Well, Igor, it’s been quite a while since we’ve tried one of these Monday posts, but for some reason I couldn’t let this opportunity slip by. Wikipedia has that my birthdate (and Charles Bernstein’s, go figure!) is within a few days of this guy’s (we’ll need lots of silly coincidences like this in future, it would seem):
NYT (12/29 ’11): “Charles Krauthammer: Are we alone in the universe?”
… As we inevitably find more and more exo-planets where intelligent life can exist, why have we found no evidence — no signals, no radio waves — that intelligent life does exist? // It’s called the Fermi Paradox, after the great physicist who once asked, “Where is everybody?” Or as was once elaborated: “All our logic, all our anti- isocentrism, assures us that we are not unique — that they must be there. And yet we do not see them.” [emphasis in original]
Back a generation ago David Frum’s mom had C.K. on her national TV program practically every month. I thought she was pulling our leg by exposing someone that scary, but apparently (from her son’s subsequent career) she was playing it straight.
Further on in the piece Krauthammer is asserting that after humanity’s near-death experience in ’62 there’s a “high probability that advanced civilizations destroy themselves” and it’s clear that politics is key to our survival. Well, that too, but I think that the problem has more to do with how the Periodic Table is organized in such a way that we are offered abundant useable energy through the simple expedient of cramming lots of heavy atoms close together with the single downside that the byproducts cannot be contained over the long term and will kill everyone when they inevitably escape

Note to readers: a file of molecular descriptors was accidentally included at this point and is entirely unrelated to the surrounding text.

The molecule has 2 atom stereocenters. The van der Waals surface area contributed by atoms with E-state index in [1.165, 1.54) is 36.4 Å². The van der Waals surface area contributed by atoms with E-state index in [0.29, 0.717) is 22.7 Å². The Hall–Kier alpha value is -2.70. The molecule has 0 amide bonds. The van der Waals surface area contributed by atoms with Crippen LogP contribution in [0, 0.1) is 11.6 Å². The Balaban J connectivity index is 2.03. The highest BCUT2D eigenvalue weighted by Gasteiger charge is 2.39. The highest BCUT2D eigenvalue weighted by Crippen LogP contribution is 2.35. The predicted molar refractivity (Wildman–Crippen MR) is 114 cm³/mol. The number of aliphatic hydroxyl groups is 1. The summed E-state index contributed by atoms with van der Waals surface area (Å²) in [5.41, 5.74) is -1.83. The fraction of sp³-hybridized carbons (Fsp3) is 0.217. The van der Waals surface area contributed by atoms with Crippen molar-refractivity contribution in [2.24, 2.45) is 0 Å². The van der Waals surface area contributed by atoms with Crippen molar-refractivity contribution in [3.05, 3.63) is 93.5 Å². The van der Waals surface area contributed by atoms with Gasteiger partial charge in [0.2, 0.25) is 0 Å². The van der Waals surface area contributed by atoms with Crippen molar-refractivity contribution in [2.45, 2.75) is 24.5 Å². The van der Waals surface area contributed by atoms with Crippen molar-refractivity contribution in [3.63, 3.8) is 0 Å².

Put your mind to it and you can do a heck of a lot more damage with a plowshare than with a sword — that’s perhaps the real legacy of Guy Suits and his friends.
But where is everyone? I think one or a few of them are right here. If 3/11 hadn’t occurred in just the way it did we would not have gotten a definitive demonstration that the waste building up at nuclear power plants was becoming an existential threat to the species. Without that Cass nudge we’d merrily have continued on our way creating spent fuel rods and our chance of survival would have sailed over the horizon like a toy helium balloon. It’s very likely we will anyway.
The bad news is that the Drake equation implies getting the right answer to this skill testing question is likely something around 1 to 100,000 against. The good news, though, is that the presence of a kibitzer giving us a small hint implies the existence of that “1”
So here I am, addicted to yet another “Save the World” video game where I’m trying to, well, save the world. Happy New Year to all you doomers out there and please wish me luck as I dream some anthropic dreams. Sancho, my horse!